Albany Mountain

My spouse on the trail (click to enlarge)

After this week’s snowfall we realized our opportunities for  “normal” hiking will soon come to an end; the next time outdoors will probably involve snowshoes.  So we decided to make the most of it and went to Albany Mountain, located in Albany, Maine.

Getting there was almost as fun as the hike itself.  Besides slipping and sliding  on unplowed snowy forest roads, right before we got to the base of Albany Mountain  a huge Eastern Coyote suddenly jumped out from the forest directly in front of our vehicle,  narrowly avoiding a collision.

I grew up in California, and coyotes are not uncommon in the hills there.  But this looked nothing like those coyotes, which tend to have a scroungy, lean look.  The Eastern Coyote is twice the size of his western cousin, and looks much more wolf-like, with a huge head, very thick fur, a plush, bushy tail, and a solid, muscular body.  Many people in Maine blame the decrease in the deer population on Maine coyotes, and by all appearances, this coyote had certainly been eating well.

A typical cairn trail marker (click to enlarge)

Because of the snow covering the ground, it was challenging to locate the trail.  The usual yellow blazes painted onto the trees were faded or non-existent, but other hikers before us had left cairn markers to indicate the path.   A cairn is a pile of stacked rocks.  These were helpful only as long as they weren’t covered by snow.  It was certainly not difficult to retrace our steps if we walked the wrong way, since our footprints were visible in the snow, and there were no other human tracks to confuse us, since we were the only ones on the mountain that day.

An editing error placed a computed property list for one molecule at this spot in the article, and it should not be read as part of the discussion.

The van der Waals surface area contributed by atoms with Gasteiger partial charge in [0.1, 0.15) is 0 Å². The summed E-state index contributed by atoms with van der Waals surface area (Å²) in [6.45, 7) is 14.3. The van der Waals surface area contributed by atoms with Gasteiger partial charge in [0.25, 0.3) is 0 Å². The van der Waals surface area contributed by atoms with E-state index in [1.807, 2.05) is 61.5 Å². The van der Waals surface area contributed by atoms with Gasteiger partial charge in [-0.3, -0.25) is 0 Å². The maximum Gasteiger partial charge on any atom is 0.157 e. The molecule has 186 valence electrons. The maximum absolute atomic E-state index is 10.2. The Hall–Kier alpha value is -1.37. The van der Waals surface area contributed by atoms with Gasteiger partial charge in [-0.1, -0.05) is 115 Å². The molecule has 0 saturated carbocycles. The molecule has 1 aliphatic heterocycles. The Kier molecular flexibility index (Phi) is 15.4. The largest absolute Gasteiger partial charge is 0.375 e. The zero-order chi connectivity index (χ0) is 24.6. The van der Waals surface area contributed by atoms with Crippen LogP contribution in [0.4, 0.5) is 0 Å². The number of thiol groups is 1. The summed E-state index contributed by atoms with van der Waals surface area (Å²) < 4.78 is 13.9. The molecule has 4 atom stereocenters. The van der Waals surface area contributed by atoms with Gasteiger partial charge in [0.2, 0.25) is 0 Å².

An all-too-rare trail sign (click to enlarge)

We were dressed warmly, since temperatures were in the high 20s and low 30s, before windchill, and the distance of the trail  (4.6 miles roundtrip) and elevation (1,200′ climb  from the base) ensured we never felt the cold. My husband carried a topo GPS which not only identified the trail and surrounding area, but marked our path as we made our way.   You can click on this link to follow our journey:  AlbanyMtnTrail

One thing nice about hiking in snow is that you can see the presence of wildlife, even if you don’t see the actual animals themselves.  We were amazed by the 7″ size of the tracks of a snowshoe hare!

Track of a Snowshoe Hare: the round part at the top of the picture is the size of a balled fist (click to enlarge)

By the end of the hike I was feeling my age (sigh) but overall, it had been a great day!

View from atop Albany Mountain (click to enlarge)

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